Each new meeting involves Gam-hee divulging her marital secrets until gradually she’s answering her own questions. Her feelings are at odds with husband’s needs and desires but she has unwittingly submitting to his rather controlling behaviour, until gradually the penny drops.

The various encounters feel slightly awkward and gauche, the parties retreating to safe ground at the first sign of potential conflict, and this is particularly the case with the first visit. Gam-hee is invited to supper at the house of recent divorcee Young-soon (Seo Younghwa) and her roommate Youngji (Lee Eunmi). The three women discuss the topic of eating meat, and discuss Youngji’s grilling skills before finally exploring the possibility of going vegetarian. There is a difficult doorstep discussion with a neighbour who comes round to address the issue of their feeding his cat. They all pussy foot around the subject before elegantly stepping away from any slight contretemps, the neighbour backs off gracefully having achieved nothing, but making it clear he not best pleased.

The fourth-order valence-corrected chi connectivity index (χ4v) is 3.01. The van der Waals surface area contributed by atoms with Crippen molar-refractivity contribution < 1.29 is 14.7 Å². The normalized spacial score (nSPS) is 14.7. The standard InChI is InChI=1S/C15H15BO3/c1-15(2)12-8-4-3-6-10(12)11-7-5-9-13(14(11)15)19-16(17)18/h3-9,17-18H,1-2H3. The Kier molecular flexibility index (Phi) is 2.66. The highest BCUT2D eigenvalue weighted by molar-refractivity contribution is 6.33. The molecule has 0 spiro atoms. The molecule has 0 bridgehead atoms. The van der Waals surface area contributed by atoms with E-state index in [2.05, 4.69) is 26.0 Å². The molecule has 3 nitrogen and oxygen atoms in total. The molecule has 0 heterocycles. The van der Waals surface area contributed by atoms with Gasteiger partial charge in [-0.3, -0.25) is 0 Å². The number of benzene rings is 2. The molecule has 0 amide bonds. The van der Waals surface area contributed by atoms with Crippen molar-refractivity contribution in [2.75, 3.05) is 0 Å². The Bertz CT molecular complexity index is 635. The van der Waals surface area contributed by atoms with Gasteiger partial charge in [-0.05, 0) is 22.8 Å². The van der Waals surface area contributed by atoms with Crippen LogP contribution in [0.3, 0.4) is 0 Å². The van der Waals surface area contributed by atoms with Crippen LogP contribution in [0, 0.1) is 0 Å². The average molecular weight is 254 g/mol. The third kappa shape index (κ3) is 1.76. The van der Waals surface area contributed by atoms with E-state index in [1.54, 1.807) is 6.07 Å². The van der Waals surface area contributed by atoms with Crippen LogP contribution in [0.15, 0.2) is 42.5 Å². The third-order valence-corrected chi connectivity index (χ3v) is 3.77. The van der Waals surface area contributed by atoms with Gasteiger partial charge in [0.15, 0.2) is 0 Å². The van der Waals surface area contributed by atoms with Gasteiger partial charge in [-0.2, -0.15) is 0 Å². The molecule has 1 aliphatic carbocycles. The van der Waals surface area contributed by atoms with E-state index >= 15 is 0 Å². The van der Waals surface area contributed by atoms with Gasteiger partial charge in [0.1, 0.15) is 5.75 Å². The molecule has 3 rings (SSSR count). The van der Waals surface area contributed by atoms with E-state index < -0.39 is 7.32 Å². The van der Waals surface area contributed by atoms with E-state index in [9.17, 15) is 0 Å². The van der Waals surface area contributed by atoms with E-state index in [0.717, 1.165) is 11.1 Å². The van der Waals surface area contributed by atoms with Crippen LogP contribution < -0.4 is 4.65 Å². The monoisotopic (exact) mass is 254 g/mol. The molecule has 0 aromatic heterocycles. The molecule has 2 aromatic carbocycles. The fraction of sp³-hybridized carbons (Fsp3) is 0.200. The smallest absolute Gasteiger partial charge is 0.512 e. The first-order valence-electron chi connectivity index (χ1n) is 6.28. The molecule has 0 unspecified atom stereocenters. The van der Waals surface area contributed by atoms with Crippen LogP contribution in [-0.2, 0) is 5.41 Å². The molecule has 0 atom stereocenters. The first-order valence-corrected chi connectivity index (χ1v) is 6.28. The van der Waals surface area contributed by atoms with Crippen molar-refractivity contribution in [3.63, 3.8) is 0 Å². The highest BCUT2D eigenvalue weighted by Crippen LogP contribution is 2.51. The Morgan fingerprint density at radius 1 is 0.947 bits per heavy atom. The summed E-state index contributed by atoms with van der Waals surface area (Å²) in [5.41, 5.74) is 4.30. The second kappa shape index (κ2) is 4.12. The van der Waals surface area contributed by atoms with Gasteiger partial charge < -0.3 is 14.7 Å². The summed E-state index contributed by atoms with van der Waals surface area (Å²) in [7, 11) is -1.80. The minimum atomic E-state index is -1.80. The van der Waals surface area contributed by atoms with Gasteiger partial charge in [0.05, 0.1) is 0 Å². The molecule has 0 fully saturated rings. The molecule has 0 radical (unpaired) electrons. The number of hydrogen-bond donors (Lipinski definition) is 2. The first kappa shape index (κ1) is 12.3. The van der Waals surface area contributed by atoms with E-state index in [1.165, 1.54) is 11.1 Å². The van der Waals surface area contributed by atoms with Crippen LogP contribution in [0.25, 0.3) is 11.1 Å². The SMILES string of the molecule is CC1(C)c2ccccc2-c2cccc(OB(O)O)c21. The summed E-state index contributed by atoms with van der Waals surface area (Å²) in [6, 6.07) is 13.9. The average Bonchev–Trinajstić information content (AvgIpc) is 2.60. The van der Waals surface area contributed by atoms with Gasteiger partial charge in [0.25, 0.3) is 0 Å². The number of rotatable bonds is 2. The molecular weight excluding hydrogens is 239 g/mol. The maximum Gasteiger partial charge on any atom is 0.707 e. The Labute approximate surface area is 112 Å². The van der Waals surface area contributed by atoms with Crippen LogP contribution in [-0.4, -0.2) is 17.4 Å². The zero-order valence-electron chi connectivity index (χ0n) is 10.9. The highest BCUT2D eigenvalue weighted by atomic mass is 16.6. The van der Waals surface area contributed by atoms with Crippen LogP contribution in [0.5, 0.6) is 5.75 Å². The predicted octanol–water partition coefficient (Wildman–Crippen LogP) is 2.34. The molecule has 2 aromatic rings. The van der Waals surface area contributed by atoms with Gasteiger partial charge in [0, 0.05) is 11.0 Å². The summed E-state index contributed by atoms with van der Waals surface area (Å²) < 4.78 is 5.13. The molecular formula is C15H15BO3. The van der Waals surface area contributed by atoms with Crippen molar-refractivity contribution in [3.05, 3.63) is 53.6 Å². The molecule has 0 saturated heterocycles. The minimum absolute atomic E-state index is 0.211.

Gam-hee then goes to visit her slightly older friend Suyoung (Song Seonmi) who talks about a potential new boyfriend in the flat above. Later she confesses her fear of him finding out about her one night stand with another neighbour, who is now pestering her for more. But it is the final meeting that leaves us in the dark as to the film’s title. Woojin (Kim Saebyuk) says she has something important to tell Gam-hee but she never reveals what it is. The film’s enigmatic approach feels rather unsatisfactory, appearing to have been given a random title. The Woman Who Ran is engaging while it lasts but ultimately forgettable once we have left the cinema. MT

The Woman Who Ran is out Friday CURZON curzoncinemas.com/bloomsbury/films